Approach negotiations like a buyer.
For Women & Co. by Stephanie Taylor Christensen, Wellness on Less - 09/04/2013
These days, demand for auto leases is incredibly high. But despite competitive offers, leasing a car involves a lot of unfamiliar terminology, trade secrets, and hidden fees that could end up costing you significantly more than you (and your budget) expect. Here are four tips for negotiating the best auto lease:
1. Know what cars are worth leasing.
Whether or not a car is “worth” leasing rests on the car’s residual (resale) value. LeeAnn Shattuck, owner of Women’s Auto Solutions, says that high-end brands typically have strong lease programs, but some mid-priced cars are great lease candidates as well because of their strong finance arm and great residuals. However, despite strong lease programs, Shattuck says American cars are rarely good to lease because of lower residuals. Consult credible industry publications like Kelley Blue Book to research current residuals before you’re tempted by an advertised lease offer.
2. Budget your payment scenarios.
Finding a good deal on leasing has more to it than a monthly payment—but knowing what you can afford is a critical place to start, so you understand what you can afford to negotiate. That means calculating the financial impact of various monthly payment amounts and different lease agreement terms, including a down payment, number of years you’ll lease, and a possible dealer trade-in (versus selling the car for potentially more money on the private market).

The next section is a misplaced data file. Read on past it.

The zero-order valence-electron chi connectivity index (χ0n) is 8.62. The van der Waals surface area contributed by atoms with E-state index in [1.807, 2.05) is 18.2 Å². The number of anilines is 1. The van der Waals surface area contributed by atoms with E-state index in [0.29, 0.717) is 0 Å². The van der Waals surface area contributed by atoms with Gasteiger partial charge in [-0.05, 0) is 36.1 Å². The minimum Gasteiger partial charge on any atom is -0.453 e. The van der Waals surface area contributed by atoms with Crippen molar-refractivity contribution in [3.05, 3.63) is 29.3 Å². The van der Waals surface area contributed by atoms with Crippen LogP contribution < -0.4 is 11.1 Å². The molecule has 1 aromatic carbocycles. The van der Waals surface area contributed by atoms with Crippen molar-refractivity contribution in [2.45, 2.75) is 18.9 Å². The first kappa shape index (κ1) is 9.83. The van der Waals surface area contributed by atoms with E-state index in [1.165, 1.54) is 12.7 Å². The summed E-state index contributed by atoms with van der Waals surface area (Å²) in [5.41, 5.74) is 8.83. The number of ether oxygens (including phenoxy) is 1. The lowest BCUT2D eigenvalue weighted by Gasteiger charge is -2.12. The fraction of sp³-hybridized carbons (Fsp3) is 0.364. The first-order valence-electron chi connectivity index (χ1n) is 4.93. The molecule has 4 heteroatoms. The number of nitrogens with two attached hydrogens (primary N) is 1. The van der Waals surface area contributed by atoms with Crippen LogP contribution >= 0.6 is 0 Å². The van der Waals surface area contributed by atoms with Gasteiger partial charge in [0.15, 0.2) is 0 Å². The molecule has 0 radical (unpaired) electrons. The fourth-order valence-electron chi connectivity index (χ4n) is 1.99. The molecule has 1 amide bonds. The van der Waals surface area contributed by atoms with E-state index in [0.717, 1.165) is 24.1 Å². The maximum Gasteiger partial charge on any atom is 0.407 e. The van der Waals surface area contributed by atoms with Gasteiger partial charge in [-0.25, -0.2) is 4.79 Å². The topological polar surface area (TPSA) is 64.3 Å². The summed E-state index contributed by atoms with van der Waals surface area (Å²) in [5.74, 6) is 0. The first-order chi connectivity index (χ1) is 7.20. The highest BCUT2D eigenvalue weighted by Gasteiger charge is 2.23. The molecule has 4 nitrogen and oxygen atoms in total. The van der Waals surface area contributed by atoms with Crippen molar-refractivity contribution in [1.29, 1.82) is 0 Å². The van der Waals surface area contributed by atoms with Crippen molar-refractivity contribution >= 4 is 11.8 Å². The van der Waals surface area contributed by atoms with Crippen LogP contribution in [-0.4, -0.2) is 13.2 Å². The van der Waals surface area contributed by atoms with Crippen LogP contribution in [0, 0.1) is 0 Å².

Approach negotiations like a buyer.
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3. Approach the process like a buyer.
Though your budget revolves around the monthly lease payment, Shattuck says to focus on the purchase price, which ultimately drives the lease price. “Approach negotiations like a buyer, and never tell a dealer you are thinking about leasing until all other areas of the deal have been negotiated and put in writing.” Once you have negotiated a strong “buy” deal, she suggests mentioning that you’d like to see what the deal looks like for a possible lease, including origination or administrative fees, security deposits (which you should try to get eliminated), the gross and net cap cost, the residual, and how tag/title fees fit into the lease price. If you’re not comfortable playing “hardball” in person, do it over the phone.
4. Think outside the box.
Scot Hall, executive vice president of Swapalease.com, says that though the financing arm tied to the dealer frequently offers the best terms and incentives, you should shop for a better offer at banks and credit unions before you make assumptions. If you’re unsure you want to commit to a lease for several months or years, consider taking over an existing lease through a lease transfer company. Not only does such an arrangement save you the hassle of negotiations, a shorter lease term can mean less money spent on car maintenance. Shattuck also notes the importance of staying on top of the status of your lease payoff. “Any time the market value of the car is greater than or equal to the payoff amount of the lease, you have the option to pay the loan in full, sell the car and pocket the difference!”